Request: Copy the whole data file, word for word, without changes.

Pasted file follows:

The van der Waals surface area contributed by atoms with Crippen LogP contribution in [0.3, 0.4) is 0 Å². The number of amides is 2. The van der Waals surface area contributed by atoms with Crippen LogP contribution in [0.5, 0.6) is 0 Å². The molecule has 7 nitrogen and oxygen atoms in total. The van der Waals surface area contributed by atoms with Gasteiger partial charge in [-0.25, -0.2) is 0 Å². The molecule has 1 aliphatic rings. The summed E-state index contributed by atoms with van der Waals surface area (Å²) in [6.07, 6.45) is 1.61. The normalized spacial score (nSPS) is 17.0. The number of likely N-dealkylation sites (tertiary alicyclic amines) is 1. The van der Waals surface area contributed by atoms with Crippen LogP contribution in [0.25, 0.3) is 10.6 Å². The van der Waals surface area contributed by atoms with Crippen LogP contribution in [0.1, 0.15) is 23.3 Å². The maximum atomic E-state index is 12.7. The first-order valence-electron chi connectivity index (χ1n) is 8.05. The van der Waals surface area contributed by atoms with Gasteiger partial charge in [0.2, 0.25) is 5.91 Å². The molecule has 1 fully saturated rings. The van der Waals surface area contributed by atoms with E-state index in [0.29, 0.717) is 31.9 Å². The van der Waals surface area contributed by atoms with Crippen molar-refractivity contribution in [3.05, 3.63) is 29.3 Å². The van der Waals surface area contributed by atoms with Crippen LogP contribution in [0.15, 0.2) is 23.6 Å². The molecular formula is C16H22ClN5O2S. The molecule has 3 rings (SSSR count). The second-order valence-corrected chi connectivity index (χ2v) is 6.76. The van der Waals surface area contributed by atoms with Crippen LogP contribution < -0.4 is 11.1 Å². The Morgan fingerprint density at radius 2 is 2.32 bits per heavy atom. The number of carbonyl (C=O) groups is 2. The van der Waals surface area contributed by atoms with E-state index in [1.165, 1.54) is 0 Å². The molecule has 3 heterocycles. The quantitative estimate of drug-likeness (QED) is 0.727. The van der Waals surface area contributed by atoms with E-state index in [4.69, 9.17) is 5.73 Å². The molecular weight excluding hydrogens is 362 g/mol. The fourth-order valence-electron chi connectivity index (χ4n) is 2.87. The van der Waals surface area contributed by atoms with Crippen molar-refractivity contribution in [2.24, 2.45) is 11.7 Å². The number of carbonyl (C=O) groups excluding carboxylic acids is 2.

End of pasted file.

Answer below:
The van der Waals surface area contributed by atoms with Crippen LogP contribution in [0.3, 0.4) is 0 Å². The number of amides is 2. The van der Waals surface area contributed by atoms with Crippen LogP contribution in [0.5, 0.6) is 0 Å². The molecule has 7 nitrogen and oxygen atoms in total. The van der Waals surface area contributed by atoms with Gasteiger partial charge in [-0.25, -0.2) is 0 Å². The molecule has 1 aliphatic rings. The summed E-state index contributed by atoms with van der Waals surface area (Å²) in [6.07, 6.45) is 1.61. The normalized spacial score (nSPS) is 17.0. The number of likely N-dealkylation sites (tertiary alicyclic amines) is 1. The van der Waals surface area contributed by atoms with Crippen LogP contribution in [0.25, 0.3) is 10.6 Å². The van der Waals surface area contributed by atoms with Crippen LogP contribution in [0.1, 0.15) is 23.3 Å². The maximum atomic E-state index is 12.7. The first-order valence-electron chi connectivity index (χ1n) is 8.05. The van der Waals surface area contributed by atoms with Gasteiger partial charge in [0.2, 0.25) is 5.91 Å². The molecule has 1 fully saturated rings. The van der Waals surface area contributed by atoms with E-state index in [0.29, 0.717) is 31.9 Å². The van der Waals surface area contributed by atoms with Crippen molar-refractivity contribution in [3.05, 3.63) is 29.3 Å². The van der Waals surface area contributed by atoms with Crippen LogP contribution in [0.15, 0.2) is 23.6 Å². The molecular formula is C16H22ClN5O2S. The molecule has 3 rings (SSSR count). The second-order valence-corrected chi connectivity index (χ2v) is 6.76. The van der Waals surface area contributed by atoms with Crippen LogP contribution < -0.4 is 11.1 Å². The Morgan fingerprint density at radius 2 is 2.32 bits per heavy atom. The number of carbonyl (C=O) groups is 2. The van der Waals surface area contributed by atoms with E-state index in [1.165, 1.54) is 0 Å². The molecule has 3 heterocycles. The quantitative estimate of drug-likeness (QED) is 0.727. The van der Waals surface area contributed by atoms with E-state index in [4.69, 9.17) is 5.73 Å². The molecular weight excluding hydrogens is 362 g/mol. The fourth-order valence-electron chi connectivity index (χ4n) is 2.87. The van der Waals surface area contributed by atoms with Crippen molar-refractivity contribution in [2.24, 2.45) is 11.7 Å². The number of carbonyl (C=O) groups excluding carboxylic acids is 2.